Was the Fête Dieu, and a goodly procession of all the religious orders, the whole streets hung with their best tapestries, and their most precious movables exposed; silks, damasks, velvets, plate, and pictures in abundance; the streets strewed with flowers, and full of pageantry, banners, and bravery.
“22nd: La Grande Procession de Florence, le jour de la Fête de Dieu”. Artist unknown. 1760. Source: BnF.
I went to see their manufactures in silk (for in this town they drive a very considerable trade with silk-worms), their pressing and watering the grograms1 and camlets2, with weights of an extraordinary poise, put into a rolling engine.
“Silk worms” from General History of Drugs by Pierre Pomet. 1694. Source: Collection BIU Health Medicine
Here I took a master of the language, and studied the tongue very diligently3., recreating myself sometimes at the Mall, and sometimes about the town. The house opposite my lodging had been formerly a King’s palace; the outside was totally covered with fleur-de-lis, embossed out of the stone. Here Mary de Medicis held her Court, when she was compelled to retire from Paris by the persecution of the great Cardinal.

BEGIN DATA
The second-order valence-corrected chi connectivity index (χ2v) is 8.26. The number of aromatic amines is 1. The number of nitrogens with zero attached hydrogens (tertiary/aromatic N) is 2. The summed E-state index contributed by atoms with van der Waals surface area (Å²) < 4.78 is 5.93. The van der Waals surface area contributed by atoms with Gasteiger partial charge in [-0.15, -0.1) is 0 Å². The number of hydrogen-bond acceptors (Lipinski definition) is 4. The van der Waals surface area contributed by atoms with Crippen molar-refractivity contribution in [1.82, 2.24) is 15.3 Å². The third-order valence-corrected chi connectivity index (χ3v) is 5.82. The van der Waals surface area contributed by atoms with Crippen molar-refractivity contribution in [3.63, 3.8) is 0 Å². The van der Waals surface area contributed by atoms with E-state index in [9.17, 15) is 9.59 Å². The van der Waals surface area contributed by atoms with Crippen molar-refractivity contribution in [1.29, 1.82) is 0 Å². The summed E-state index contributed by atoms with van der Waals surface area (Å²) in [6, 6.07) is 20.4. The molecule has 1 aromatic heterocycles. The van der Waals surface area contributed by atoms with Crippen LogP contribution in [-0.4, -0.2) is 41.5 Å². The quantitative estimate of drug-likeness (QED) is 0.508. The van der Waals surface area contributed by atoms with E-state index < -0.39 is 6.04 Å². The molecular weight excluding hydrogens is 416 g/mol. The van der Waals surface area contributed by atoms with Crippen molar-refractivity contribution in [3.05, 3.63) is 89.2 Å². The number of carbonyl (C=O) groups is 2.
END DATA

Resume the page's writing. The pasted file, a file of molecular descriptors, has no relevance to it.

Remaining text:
A cloth made with silk and mohair (Old Fr., gros-grabi). –AD↩
“His [the foreign traveller’s] first study shall be to master the tongue of the country . . . which ought to be understood perfectly, written congruously, and spoken intelligently” (Preface to Evelyn’s State of France, Miscellaneous Writings, 1825, p. 45) –AD↩
We went to St. Gatian, reported to have been built by our countrymen; the dial and clockwork are much esteemed. The church has two handsome towers and spires of stone, and the whole fabric is very noble and venerable. To this joins the palace of the Archbishop, consisting both of old and new building, with many fair rooms, and a fair garden.
“Exterior of Gothic Cathedral of St. Gatien“ from France Illustrated. 1845. Source: Google ebook.